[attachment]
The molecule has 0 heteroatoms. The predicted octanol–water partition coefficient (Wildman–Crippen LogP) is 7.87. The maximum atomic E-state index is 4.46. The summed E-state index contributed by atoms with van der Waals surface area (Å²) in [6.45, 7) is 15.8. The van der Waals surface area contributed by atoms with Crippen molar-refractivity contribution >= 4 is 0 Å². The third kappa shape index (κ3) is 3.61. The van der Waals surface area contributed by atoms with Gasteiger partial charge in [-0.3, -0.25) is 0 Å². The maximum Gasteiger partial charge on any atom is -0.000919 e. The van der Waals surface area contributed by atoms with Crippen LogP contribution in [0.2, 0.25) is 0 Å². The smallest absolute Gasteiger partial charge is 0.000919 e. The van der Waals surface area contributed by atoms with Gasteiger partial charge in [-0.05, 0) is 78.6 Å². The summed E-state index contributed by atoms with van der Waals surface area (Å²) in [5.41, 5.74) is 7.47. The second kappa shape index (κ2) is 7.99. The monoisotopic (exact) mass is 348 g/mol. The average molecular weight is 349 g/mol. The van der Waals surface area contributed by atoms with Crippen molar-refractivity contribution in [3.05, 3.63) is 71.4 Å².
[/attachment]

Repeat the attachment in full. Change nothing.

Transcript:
The molecule has 0 heteroatoms. The predicted octanol–water partition coefficient (Wildman–Crippen LogP) is 7.87. The maximum atomic E-state index is 4.46. The summed E-state index contributed by atoms with van der Waals surface area (Å²) in [6.45, 7) is 15.8. The van der Waals surface area contributed by atoms with Crippen molar-refractivity contribution >= 4 is 0 Å². The third kappa shape index (κ3) is 3.61. The van der Waals surface area contributed by atoms with Gasteiger partial charge in [-0.3, -0.25) is 0 Å². The maximum Gasteiger partial charge on any atom is -0.000919 e. The van der Waals surface area contributed by atoms with Crippen LogP contribution in [0.2, 0.25) is 0 Å². The smallest absolute Gasteiger partial charge is 0.000919 e. The van der Waals surface area contributed by atoms with Gasteiger partial charge in [-0.05, 0) is 78.6 Å². The summed E-state index contributed by atoms with van der Waals surface area (Å²) in [5.41, 5.74) is 7.47. The second kappa shape index (κ2) is 7.99. The monoisotopic (exact) mass is 348 g/mol. The average molecular weight is 349 g/mol. The van der Waals surface area contributed by atoms with Crippen molar-refractivity contribution in [3.05, 3.63) is 71.4 Å².